But why? The US has greater distances, and US “road travel culture” is often cited as something that (wrongly) drives people away from EVs. PHEVs allow drivers to stay in electric drive for most of the drive, but still have a tank for cruising down the road, so it looks like it will work for the US.
In Europe, however, electricity seems to work very well, with some cities banning internal combustion engines, and the entire continent covered by a quality train network to travel between cities if necessary. Gasoline prices in Europe are also much higher than in the US, and there is a strong reason not to want to use oil – its main supplier, Russia, decided to start an unjustified war in Europe, so most of the oil was burned directly on the continent. finances the war.
But there is a problem – incentives. In Europe, despite the factors mentioned above, PHEVs are actually more common than in the US, as it is quite common for companies to buy or lease the vehicles to employees as company cars, and companies receive incentives for these vehicles. These cars are generally plug-in hybrids, and they are also generally never plugged in.
Meanwhile, in the US, California requires manufacturers to sell a certain amount of zero-emission vehicles or they have to buy expensive ZEV credits from other automakers, so manufacturers often only sell EVs in California to meet these regulations. These half-baked EVs are called “compliance vehicles,” and they’ve been a common way for manufacturers to get around California’s ZEV regulation over the past decade.
It seems like a big part of Mazda’s real rationale for these cars isn’t what customers need, but how they can best game the system in each terrain.
It’s a shame because this could be a good PHEV. 85km/53mi is still a longer range than other PHEVs on the market, while we hope for a full 35.5kWh paired with a smaller engine, like the old BMW i3. And that’s enough to cover most people’s daily needs, so it’s entirely possible that many R-EV drivers will be able to go months, or even a year, without refueling.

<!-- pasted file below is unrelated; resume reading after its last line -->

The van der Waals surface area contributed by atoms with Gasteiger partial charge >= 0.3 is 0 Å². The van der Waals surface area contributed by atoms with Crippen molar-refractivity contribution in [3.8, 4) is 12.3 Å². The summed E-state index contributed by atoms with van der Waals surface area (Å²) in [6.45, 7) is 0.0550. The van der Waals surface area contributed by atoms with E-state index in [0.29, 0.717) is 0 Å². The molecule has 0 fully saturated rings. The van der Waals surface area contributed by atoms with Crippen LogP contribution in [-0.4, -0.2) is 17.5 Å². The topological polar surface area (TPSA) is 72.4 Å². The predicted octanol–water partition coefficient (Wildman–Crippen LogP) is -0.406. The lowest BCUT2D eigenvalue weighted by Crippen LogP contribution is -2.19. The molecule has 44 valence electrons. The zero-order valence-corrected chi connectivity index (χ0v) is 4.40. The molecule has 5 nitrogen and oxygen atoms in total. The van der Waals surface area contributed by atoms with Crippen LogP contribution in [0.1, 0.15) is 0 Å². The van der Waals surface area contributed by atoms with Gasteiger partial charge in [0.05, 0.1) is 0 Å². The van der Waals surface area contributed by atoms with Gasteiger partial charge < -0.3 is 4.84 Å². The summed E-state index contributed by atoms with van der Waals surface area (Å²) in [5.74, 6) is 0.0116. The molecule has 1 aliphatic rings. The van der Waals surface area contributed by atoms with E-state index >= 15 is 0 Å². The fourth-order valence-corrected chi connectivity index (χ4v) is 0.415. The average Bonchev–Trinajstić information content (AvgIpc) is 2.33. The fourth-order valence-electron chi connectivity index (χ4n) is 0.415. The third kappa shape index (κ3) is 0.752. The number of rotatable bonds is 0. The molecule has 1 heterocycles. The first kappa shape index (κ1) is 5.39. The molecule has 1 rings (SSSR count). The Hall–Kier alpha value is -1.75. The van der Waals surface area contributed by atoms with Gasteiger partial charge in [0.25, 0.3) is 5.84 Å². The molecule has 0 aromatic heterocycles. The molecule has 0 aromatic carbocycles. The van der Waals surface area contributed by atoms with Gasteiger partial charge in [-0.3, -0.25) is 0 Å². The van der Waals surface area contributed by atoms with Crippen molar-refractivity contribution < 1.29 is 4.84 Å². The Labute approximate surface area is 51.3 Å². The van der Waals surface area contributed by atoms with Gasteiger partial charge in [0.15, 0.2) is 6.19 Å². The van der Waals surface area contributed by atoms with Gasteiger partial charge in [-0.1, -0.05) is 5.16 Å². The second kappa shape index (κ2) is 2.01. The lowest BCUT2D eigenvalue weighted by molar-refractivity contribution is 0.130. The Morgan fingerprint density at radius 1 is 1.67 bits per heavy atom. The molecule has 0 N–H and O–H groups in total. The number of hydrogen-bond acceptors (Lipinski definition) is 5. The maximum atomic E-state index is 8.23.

But the problem is that there are still many people who will never plug in their car. PHEVs have therefore been found to achieve less efficiency than the stickers claim. While it’s tempting to think that by putting, say, 3x20kWh PHEVs on the road instead of one 60kWh EV, the calculation breaks down if people don’t plug in those PHEVs. Just by using batteries that can be plugged into something that doesn’t use fossil fuels, you end up with a slightly more efficient gas-powered bunch down the road.
We also like Mazda’s announcement of price parity between the R-EV and the EV. Many other cars have cheaper PHEVs, which makes no sense since you’re getting two powertrains instead of one. The BMW i3 got it right again – a PHEV it really was more More expensive than an EV, it highlights that an EV is a better deal for both buyers and the environment. And the i3 was paired with a small gas tank, again emphasizing that it will be used as a backup instead of the giant 50-liter tank on the MX-30.
Most importantly, it does not make sense to have the car only in Europe. Mazda, you screwed up the MX-30 EV and everyone knows it. Not great. But in theory you have a great-looking car designed as a PHEV with a competitive price and a better package (ie, greater EV range) than the competition.
But, like the EV itself, it feels like you don’t actually want to sell it. Prove us wrong. If you are proud of this product, let people buy it.
Now… Electrify the Miata, next. Please? Come on. We have been asking for a long time!
FTC: We use automatic affiliate links that generate income. More.